2% to 7% Decline Seen in Illinois Farmland Values

The price of Illinois farmland is down by 2% to 7%, depending on the quality of farmland and location, according to the midsummer “Snapshot Survey” conducted by the Illinois Society of Professional Farm Managers and Rural Appraisers (ISPFMRA).

"Land values are continuing a general softening across the state with the exception of some regional areas where there has been very little land for sale," says David Klein, AFM, ALC, vice president of Soy Capital Ag Services. Bloomington, IL and co-chair of the annual ISPFMRA Land Values Survey and Conference. "Decreases in farmland returns for 2015 and 2016 are seen as the main reason for the lower values," Klein explains. "USDA projected income for 2015 is expected to be the lowest since 2010 and our survey respondents are telling us they expect the softness in land values to continue." It is expected that the price paid for a bushel of corn will be below $4 into 2016.

The "Snapshot Survey" is done annually by Gary Schnitkey, Ph.D., University of Illinois College of ACES in conjunction with ISPFMRA. This information supplements the Society's larger efforts at year-end to document farmland prices and cash rents across Illinois and is part of the Society's Land Values Conference held each March.

According to the survey, one year ago respondents said excellent-quality farmland was averaging $13,000 per acre. "This year the reported average is $12,200 per acre, which indicates a drop in values of 6.5%," Klein says. Good-quality farmland decreased just under 6% from a year ago and average-quality land was down nearly 8%. In a normal year excellent-quality farmland averages over 190 bu. of corn per acre, Good-quality farmland averages between 170 and 190 bu. per acre and average-quality farmland averages between 150 and 170 bu. per acre.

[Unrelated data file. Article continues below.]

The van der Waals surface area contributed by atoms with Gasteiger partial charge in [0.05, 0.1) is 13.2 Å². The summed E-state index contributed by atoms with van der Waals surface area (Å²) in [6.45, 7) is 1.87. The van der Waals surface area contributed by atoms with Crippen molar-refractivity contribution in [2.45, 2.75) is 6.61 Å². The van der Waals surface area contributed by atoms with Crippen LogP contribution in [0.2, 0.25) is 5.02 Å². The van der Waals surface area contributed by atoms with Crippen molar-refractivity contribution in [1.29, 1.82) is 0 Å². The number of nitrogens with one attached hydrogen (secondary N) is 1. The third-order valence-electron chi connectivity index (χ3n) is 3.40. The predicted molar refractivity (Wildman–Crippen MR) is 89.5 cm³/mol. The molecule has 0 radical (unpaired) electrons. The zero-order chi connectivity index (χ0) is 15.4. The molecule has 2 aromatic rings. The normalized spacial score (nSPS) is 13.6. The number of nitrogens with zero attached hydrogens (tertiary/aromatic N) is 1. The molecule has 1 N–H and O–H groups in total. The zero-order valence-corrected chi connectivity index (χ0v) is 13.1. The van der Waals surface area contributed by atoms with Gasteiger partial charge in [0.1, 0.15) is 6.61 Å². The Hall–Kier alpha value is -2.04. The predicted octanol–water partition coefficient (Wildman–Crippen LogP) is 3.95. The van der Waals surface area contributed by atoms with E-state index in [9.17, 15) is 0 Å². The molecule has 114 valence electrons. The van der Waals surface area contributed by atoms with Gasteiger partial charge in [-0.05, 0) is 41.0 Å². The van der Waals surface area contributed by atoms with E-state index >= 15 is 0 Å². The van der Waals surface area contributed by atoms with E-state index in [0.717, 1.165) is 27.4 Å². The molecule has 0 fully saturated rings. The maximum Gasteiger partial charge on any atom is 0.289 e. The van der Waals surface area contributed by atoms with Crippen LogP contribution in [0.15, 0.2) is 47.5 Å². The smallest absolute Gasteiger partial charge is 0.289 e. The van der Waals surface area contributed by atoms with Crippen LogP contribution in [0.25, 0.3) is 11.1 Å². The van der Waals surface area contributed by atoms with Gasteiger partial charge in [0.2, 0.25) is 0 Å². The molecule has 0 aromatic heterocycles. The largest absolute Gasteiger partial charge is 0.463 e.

"A low supply of farmland for sale during the first half of 2015 may be helping prop up values," Klein asserts. "Survey participants were divided on expectations for the supply of farmland coming to the market in the second half of 2015 with 45% expecting the same, 27% expecting more and 27% expecting less farmland for sale."

He notes that farmers continue to be the primary buyers of farmland but 72% of respondents said they are seeing the same or higher investor demand for farmland during this pullback as investors look for opportunities where they may have been out-bid by operating farmers the past few years for farmland at higher prices.

He adds that while 95% believe that interest rates will stay the same or increase less than one percentage point between now and year-end due to the condition of the general economy, interest rates still remain an important concern to this group regarding their outlook on farmland prices.

"They are also highly concerned with commodity price decreases from reduced global demand and how this will affect farmland values," Klein says. "They look at the potential for increased pesticide and seed costs as new technologies are released to battle weed resistance issues, while they expect fertilizer costs to retrace slightly."

"We continue the settling pullback of farmland values in a period where fluctuations in all financial markets and currencies are moving rapidly. Illinois farmland continues to provide the long-standing unique hard-asset stability that makes it distinctive to other investments. We also continue to be optimistic that because Illinois farmland is among the most productive in the world, and our farmers some of the most efficient at responding to market forces and management practices, that Illinois farmland will continue to be a historically competitive investment well into the future."
Cash Rents Also Dropping

"Cash rents in 2016 are expected to be about $30 per acre lower than 2015 cash rents" Schnitkey reports. He cites 2016 rents for excellent farmland to be in the range of $316 compared to current values of $350; $267 in 2016 for good land compared with $295 for this year; $219 next year for average land compared with $250 in 2015, and; $177 for fair land in 2016 compared with this year's $200 rent per acre.